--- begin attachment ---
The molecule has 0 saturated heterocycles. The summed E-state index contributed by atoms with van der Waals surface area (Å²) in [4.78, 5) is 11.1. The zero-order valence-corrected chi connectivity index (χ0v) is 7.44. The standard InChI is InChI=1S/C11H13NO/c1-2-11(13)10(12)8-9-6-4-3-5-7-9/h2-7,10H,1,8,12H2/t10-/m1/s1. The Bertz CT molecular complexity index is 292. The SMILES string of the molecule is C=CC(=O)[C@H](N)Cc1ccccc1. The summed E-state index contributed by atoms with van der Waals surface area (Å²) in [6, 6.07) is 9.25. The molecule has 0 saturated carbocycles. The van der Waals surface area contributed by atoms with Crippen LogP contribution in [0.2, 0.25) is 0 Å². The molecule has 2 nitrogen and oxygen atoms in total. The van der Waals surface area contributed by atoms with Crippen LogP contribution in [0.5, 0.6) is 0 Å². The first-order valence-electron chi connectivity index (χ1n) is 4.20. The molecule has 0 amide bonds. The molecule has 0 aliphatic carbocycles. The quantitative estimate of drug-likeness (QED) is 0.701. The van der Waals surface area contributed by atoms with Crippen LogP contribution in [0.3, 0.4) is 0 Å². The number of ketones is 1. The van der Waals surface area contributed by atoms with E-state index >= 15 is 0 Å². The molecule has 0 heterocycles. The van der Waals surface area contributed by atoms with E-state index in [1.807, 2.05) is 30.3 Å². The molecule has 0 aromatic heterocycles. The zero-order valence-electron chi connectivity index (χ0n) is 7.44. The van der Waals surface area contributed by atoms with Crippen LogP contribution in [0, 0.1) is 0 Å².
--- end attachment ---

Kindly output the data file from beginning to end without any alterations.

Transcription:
The molecule has 0 saturated heterocycles. The summed E-state index contributed by atoms with van der Waals surface area (Å²) in [4.78, 5) is 11.1. The zero-order valence-corrected chi connectivity index (χ0v) is 7.44. The standard InChI is InChI=1S/C11H13NO/c1-2-11(13)10(12)8-9-6-4-3-5-7-9/h2-7,10H,1,8,12H2/t10-/m1/s1. The Bertz CT molecular complexity index is 292. The SMILES string of the molecule is C=CC(=O)[C@H](N)Cc1ccccc1. The summed E-state index contributed by atoms with van der Waals surface area (Å²) in [6, 6.07) is 9.25. The molecule has 0 saturated carbocycles. The van der Waals surface area contributed by atoms with Crippen LogP contribution in [0.2, 0.25) is 0 Å². The molecule has 2 nitrogen and oxygen atoms in total. The van der Waals surface area contributed by atoms with Crippen LogP contribution in [0.5, 0.6) is 0 Å². The first-order valence-electron chi connectivity index (χ1n) is 4.20. The molecule has 0 amide bonds. The molecule has 0 aliphatic carbocycles. The quantitative estimate of drug-likeness (QED) is 0.701. The van der Waals surface area contributed by atoms with Crippen LogP contribution in [0.3, 0.4) is 0 Å². The number of ketones is 1. The van der Waals surface area contributed by atoms with E-state index >= 15 is 0 Å². The molecule has 0 heterocycles. The van der Waals surface area contributed by atoms with E-state index in [1.807, 2.05) is 30.3 Å². The molecule has 0 aromatic heterocycles. The zero-order valence-electron chi connectivity index (χ0n) is 7.44. The van der Waals surface area contributed by atoms with Crippen LogP contribution in [0, 0.1) is 0 Å².